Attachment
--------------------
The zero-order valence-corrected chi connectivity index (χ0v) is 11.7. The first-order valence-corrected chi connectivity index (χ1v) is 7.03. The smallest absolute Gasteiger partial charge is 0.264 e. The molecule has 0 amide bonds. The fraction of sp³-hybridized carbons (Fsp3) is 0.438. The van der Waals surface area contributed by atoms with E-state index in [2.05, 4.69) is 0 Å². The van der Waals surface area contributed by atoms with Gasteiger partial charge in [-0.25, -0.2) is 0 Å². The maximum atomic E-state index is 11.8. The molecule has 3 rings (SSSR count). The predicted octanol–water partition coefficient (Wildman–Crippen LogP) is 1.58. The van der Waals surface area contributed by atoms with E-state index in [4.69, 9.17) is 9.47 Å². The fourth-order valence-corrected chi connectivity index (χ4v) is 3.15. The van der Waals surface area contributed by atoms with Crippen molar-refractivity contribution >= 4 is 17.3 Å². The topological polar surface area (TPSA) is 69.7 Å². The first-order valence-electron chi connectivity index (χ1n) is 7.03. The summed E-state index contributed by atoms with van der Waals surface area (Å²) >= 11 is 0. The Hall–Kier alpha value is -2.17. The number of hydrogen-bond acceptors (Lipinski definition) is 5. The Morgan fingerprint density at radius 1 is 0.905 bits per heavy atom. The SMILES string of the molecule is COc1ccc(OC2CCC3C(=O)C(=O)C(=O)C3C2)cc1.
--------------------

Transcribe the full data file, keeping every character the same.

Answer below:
The zero-order valence-corrected chi connectivity index (χ0v) is 11.7. The first-order valence-corrected chi connectivity index (χ1v) is 7.03. The smallest absolute Gasteiger partial charge is 0.264 e. The molecule has 0 amide bonds. The fraction of sp³-hybridized carbons (Fsp3) is 0.438. The van der Waals surface area contributed by atoms with E-state index in [2.05, 4.69) is 0 Å². The van der Waals surface area contributed by atoms with Gasteiger partial charge in [-0.25, -0.2) is 0 Å². The maximum atomic E-state index is 11.8. The molecule has 3 rings (SSSR count). The predicted octanol–water partition coefficient (Wildman–Crippen LogP) is 1.58. The van der Waals surface area contributed by atoms with E-state index in [4.69, 9.17) is 9.47 Å². The fourth-order valence-corrected chi connectivity index (χ4v) is 3.15. The van der Waals surface area contributed by atoms with Crippen molar-refractivity contribution >= 4 is 17.3 Å². The topological polar surface area (TPSA) is 69.7 Å². The first-order valence-electron chi connectivity index (χ1n) is 7.03. The summed E-state index contributed by atoms with van der Waals surface area (Å²) >= 11 is 0. The Hall–Kier alpha value is -2.17. The number of hydrogen-bond acceptors (Lipinski definition) is 5. The Morgan fingerprint density at radius 1 is 0.905 bits per heavy atom. The SMILES string of the molecule is COc1ccc(OC2CCC3C(=O)C(=O)C(=O)C3C2)cc1.